It will also better enable those matters to be dealt with on a co-ordinated North-South basis and will be beneficial in terms of implementing future EU-sponsored measures in the sector. Between them, the central and regional fisheries boards are made up of over 150 board members, with each of the regional boards having up to 23 members per board. Such numbers are unwieldy by any standard and can lead to divergent interests and competing aims between different stakeholders.
As we have seen in other areas, there is a need at board level for a high-level focus on corporate governance and strategic issues. This is best achieved by putting in place a small, focused board in State bodies. Accordingly, it is proposed that the board of inland fisheries Ireland will consist of nine members. This does not mean there will be no role for existing board members who have a genuine interest in inland fisheries and wish to make a legitimate contribution to the future development of the resource.
The Bill requires inland fisheries Ireland to establish a national inland fisheries forum, which will provide stakeholder input into policy formulation. It is envisaged that there will be representation across the spectrum of stakeholders on this forum.
I am aware that stakeholders have been championing the establishment of regional advisory committees effectively replicating the existing regime. Stakeholder involvement is vital at a local level. However, it needs to be properly structured and channelled to ensure that the input from diverse and sometimes competing stakeholders can be utilised to best effect. Such mechanisms should be operated by inland fisheries Ireland through the national inland fisheries forum. I would expect the new body to put in place local advisory structures, which will ensure that the expertise and goodwill that exists in the regions will not be lost.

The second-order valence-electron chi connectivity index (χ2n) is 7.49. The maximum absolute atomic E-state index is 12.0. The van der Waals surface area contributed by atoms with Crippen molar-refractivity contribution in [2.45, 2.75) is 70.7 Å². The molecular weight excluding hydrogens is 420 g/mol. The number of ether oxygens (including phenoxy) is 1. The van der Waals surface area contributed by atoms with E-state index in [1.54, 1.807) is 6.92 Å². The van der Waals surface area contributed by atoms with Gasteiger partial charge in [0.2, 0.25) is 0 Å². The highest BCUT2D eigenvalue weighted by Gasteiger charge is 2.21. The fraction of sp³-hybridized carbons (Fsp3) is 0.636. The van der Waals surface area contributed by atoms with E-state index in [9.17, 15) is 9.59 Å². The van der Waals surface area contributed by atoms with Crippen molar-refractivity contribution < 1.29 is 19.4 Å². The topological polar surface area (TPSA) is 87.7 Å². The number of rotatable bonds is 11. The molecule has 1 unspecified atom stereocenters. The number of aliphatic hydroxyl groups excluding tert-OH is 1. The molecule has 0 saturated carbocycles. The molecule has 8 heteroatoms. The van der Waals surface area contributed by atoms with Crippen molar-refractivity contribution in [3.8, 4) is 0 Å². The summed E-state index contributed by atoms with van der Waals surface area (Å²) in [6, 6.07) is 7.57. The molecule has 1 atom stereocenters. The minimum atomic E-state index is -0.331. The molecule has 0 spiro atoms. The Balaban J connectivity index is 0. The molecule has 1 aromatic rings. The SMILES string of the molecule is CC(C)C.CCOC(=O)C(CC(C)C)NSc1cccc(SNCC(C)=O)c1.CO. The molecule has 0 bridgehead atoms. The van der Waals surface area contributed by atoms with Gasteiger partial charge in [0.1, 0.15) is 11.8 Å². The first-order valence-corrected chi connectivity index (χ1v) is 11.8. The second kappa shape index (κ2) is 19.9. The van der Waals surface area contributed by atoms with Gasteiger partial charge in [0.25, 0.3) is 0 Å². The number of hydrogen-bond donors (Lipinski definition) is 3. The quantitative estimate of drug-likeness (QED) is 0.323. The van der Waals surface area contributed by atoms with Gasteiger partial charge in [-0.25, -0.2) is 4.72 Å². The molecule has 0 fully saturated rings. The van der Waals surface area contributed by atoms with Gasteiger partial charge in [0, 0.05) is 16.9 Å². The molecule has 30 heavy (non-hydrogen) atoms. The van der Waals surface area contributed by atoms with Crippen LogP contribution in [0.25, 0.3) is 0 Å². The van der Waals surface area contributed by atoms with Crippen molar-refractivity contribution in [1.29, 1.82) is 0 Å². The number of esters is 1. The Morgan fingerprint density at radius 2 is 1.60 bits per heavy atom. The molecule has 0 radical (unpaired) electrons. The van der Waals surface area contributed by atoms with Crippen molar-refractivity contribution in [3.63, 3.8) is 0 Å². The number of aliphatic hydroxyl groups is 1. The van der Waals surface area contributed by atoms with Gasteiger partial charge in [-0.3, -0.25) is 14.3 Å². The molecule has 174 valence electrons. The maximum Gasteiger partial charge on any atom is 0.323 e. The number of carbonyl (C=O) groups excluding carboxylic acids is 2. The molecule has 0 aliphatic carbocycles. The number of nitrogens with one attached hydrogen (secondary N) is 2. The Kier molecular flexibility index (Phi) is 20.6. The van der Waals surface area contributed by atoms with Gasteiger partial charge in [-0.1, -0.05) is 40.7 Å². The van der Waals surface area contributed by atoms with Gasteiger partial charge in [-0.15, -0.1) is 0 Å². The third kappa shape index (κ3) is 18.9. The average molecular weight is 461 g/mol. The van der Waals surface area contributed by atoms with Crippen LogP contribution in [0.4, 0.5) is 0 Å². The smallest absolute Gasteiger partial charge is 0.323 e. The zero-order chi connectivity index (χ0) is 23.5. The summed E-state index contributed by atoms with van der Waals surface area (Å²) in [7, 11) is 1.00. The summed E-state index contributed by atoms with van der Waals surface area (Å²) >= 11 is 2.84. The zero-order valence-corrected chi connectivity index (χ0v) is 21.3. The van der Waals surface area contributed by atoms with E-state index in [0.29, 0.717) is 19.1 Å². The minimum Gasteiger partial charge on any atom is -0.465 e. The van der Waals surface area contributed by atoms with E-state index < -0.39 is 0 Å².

As part of its remit, the national inland fisheries forum will replace the national salmon commission in providing advice on the management of the national salmon resource, while extending its competencies to other species also.
Following on from the approach adopted in the Broadcasting Act, I have made provision for the involvement of the Oireachtas joint committee in the appointment of some of the members to inland fisheries Ireland. This continues a positive practice in the appointment of persons to State bodies and I look forward to working with colleagues on both sides of the House as part of this process.
Following the resolution of the rod licence dispute in the late 1980s, eight fisheries co-operative societies were established. The principal function of those societies was to participate in the development of trout and coarse fisheries by raising funds through the issue of share certificates and making grants available for the development of trout and coarse fisheries for the benefit of the public. Their performance has varied considerably and, while recognising the huge commitment and effort on the part of the existing membership, it has proved difficult to improve the societies' accountability.
In considering options for the rationalisation of the sector, it will be more beneficial for the co-operative societies to cease and for resources currently deployed through them to be used as a basis for a grant scheme for local development groups. Such a scheme will be developed and operated by Inland Fisheries Ireland.
There are more than 400 staff currently employed by the fisheries boards. The staffing needs of the new structure will be met through existing resources and, in keeping with the Government's commitment to optimise the use of resources, there will be no increase in the overall staff numbers in the inland fisheries service.